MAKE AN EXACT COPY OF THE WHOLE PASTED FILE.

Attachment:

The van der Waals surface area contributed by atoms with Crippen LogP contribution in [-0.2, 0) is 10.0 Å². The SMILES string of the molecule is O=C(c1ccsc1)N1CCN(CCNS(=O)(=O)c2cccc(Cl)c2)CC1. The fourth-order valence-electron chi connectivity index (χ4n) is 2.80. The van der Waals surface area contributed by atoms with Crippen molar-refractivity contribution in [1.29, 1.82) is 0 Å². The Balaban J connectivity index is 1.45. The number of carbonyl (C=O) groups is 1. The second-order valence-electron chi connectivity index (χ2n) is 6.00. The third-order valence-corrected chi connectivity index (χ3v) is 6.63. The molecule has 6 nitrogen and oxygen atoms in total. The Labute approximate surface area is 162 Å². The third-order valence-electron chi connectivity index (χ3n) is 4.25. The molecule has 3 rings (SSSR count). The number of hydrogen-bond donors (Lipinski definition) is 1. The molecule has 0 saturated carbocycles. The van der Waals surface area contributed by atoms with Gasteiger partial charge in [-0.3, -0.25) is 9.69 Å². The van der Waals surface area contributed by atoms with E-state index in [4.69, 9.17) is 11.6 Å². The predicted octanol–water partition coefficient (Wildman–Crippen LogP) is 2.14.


The van der Waals surface area contributed by atoms with Crippen LogP contribution in [-0.2, 0) is 10.0 Å². The SMILES string of the molecule is O=C(c1ccsc1)N1CCN(CCNS(=O)(=O)c2cccc(Cl)c2)CC1. The fourth-order valence-electron chi connectivity index (χ4n) is 2.80. The van der Waals surface area contributed by atoms with Crippen molar-refractivity contribution in [1.29, 1.82) is 0 Å². The Balaban J connectivity index is 1.45. The number of carbonyl (C=O) groups is 1. The second-order valence-electron chi connectivity index (χ2n) is 6.00. The third-order valence-corrected chi connectivity index (χ3v) is 6.63. The molecule has 6 nitrogen and oxygen atoms in total. The Labute approximate surface area is 162 Å². The third-order valence-electron chi connectivity index (χ3n) is 4.25. The molecule has 3 rings (SSSR count). The number of hydrogen-bond donors (Lipinski definition) is 1. The molecule has 0 saturated carbocycles. The van der Waals surface area contributed by atoms with Gasteiger partial charge in [-0.3, -0.25) is 9.69 Å². The van der Waals surface area contributed by atoms with E-state index in [4.69, 9.17) is 11.6 Å². The predicted octanol–water partition coefficient (Wildman–Crippen LogP) is 2.14.